By Taneen Momeni
John Mulaney thrilled students and community members at the Xfinity Center with his UMD-tailored set for the annual Homecoming Comedy Show, presented by Student Entertainment Events, on Oct. 30.
The stand-up comedian, writer and actor attracted around 7,000 people, with audience members lining up two hours before the show. Comedian Seaton Smith opened the show with a more traditional set, sticking to anecdotes and jokes, with some audience participation. On the contrary, Mulaney’s set involved a lot of audience participation and small conversations with individual members of the audience.
“I think it speaks volumes that his crowd work generated tons of memes after the show,” senior finance major Jonah Gordon said. “He’s just such a master of his craft at this point he was able to seamlessly move in and out of crowd work and his set.”
Mulaney started his set joking about College Park’s name and how when describing where he was going, it sounded like he was lying and made up the name of a city that holds a university named after its state. Soon after, he called out a member of the audience for wearing shorts in the heavy rain and continued to poke fun at the audience member after learning that the student majored in materials engineering.
As he frequently does in his Netflix specials, Mulaney spoke about his wife, then sprinkled in new material about the Diamondback, being mistaken for The Flash actor Grant Gustin, the Constitution and more.
Mulaney spent a good portion of his set reading and commenting on articles in the Diamondback, focusing on the noise complaint ordinance in College Park and a profile of the High Five Guy. He joked about the new definition of a social gathering that increased the number of people from four to eight and students registering to vote in order to “have the right to party,” said by one audience member to Mulaney.
“The fact that he was reading the Diamondback made me feel included,” freshman music education and percussion performance double major Devon Rafanelli said.
He then read through the article about High Five Guy, asking multiple times, “Who wrote this?” and joking about the depth and detail the reporter went through.
“I’m gonna start doing that [high-fiving people] … at those three locations,” Mulaney said.
After doing some more crowd work and asking people their majors, Mulaney noticed someone with a notebook. He asked the audience member why, and it was because they had an exam tomorrow.
“If you have a test on rockets tomorrow, you shouldn’t be here,” he said.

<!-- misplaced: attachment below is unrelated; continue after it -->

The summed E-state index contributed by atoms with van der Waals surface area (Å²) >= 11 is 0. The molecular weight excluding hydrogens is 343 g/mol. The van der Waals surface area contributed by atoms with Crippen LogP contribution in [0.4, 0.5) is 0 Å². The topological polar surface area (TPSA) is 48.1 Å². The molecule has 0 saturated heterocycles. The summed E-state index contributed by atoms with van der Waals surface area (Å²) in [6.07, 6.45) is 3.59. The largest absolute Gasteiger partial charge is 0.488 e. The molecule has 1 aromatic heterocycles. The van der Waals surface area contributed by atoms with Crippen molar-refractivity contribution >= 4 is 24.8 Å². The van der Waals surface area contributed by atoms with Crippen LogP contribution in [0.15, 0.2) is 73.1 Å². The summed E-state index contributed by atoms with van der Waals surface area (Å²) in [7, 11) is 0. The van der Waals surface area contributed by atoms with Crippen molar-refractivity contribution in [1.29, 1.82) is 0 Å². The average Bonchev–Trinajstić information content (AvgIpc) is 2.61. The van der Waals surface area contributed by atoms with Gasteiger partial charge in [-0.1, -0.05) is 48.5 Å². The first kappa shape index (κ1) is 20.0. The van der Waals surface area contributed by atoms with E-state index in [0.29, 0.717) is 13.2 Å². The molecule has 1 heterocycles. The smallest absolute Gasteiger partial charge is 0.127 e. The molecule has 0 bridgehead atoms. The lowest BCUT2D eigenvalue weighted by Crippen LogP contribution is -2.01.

Throughout the show, students would cheer whenever Mulaney would take a sip out of his water, which caused him to be suspicious of what was in his cup and confused by the excitement. Mulaney described this as one of the “creepiest moments of [his] life.”
The end of the show was consumed by a back and forth between Mulaney trying to figure out the audience’s excitement by the water and the audience shouting rhymes for hydration, like “hydrate or diedrate,” and an attempt from one person to explain to him what was going on.
“I thought the interactions [with the audience] were good because they were more personalized jokes, but I also thought the water thing was overdone,” Kate Sturge, a sophomore physics major, said.
Similar sentiments from Sturge were shared by other UMD students.
“I’m not a huge fan of a ton of audience interaction, especially since it’s not really his typical style. Like some comedians make that their thing and it’s not really his,” sophomore environmental science and policy major Andrea Shirdon said.
Even though his style was a little different, many students did enjoy having Mulaney at the university for homecoming.
“Love his energy, love the vibe,” Shirdon said.
Other students enjoyed the entirety of his set and its difference from his previous performances.
“As a comedy fan, I appreciate when a comic treats a college set like an actual one, and this is probably the first time in my UMD career that the comic has done that,” Gordon said.
Although the university and its healthy hydration were unsettling to Mulaney, his jokes were well received by the audience and created a unique experience for everyone involved.
“You’re really doing your own thing here at College Park,” Mulaney said. “I like your style.”
Featured Photo Credit: Taneen Momeni/Bloc Reporter.
Taneen Momeni is a sophomore journalism major and can be reached at firstname.lastname@example.org.